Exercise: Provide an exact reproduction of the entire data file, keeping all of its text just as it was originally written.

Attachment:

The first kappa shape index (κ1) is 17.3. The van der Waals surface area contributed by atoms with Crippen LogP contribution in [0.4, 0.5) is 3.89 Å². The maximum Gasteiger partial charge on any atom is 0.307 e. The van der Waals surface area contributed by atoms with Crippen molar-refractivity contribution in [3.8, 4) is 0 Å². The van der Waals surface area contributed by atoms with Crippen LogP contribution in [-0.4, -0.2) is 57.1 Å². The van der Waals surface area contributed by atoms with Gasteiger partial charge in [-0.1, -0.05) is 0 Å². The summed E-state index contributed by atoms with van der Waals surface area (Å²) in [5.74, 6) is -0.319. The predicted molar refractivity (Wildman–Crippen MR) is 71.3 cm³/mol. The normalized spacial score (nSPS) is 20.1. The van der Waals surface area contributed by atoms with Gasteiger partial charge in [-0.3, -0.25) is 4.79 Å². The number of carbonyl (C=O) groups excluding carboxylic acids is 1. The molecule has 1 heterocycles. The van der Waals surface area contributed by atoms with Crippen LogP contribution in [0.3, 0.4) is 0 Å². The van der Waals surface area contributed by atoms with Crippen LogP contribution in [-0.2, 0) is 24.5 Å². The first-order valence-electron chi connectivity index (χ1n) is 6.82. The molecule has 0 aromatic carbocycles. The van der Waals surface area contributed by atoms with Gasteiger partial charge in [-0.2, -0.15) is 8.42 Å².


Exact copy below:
The first kappa shape index (κ1) is 17.3. The van der Waals surface area contributed by atoms with Crippen LogP contribution in [0.4, 0.5) is 3.89 Å². The maximum Gasteiger partial charge on any atom is 0.307 e. The van der Waals surface area contributed by atoms with Crippen molar-refractivity contribution in [3.8, 4) is 0 Å². The van der Waals surface area contributed by atoms with Crippen LogP contribution in [-0.4, -0.2) is 57.1 Å². The van der Waals surface area contributed by atoms with Gasteiger partial charge in [-0.1, -0.05) is 0 Å². The summed E-state index contributed by atoms with van der Waals surface area (Å²) in [5.74, 6) is -0.319. The predicted molar refractivity (Wildman–Crippen MR) is 71.3 cm³/mol. The normalized spacial score (nSPS) is 20.1. The van der Waals surface area contributed by atoms with Gasteiger partial charge in [-0.3, -0.25) is 4.79 Å². The number of carbonyl (C=O) groups excluding carboxylic acids is 1. The molecule has 1 heterocycles. The van der Waals surface area contributed by atoms with Crippen LogP contribution in [0.3, 0.4) is 0 Å². The van der Waals surface area contributed by atoms with Crippen LogP contribution in [-0.2, 0) is 24.5 Å². The first-order valence-electron chi connectivity index (χ1n) is 6.82. The molecule has 0 aromatic carbocycles. The van der Waals surface area contributed by atoms with Gasteiger partial charge in [-0.2, -0.15) is 8.42 Å².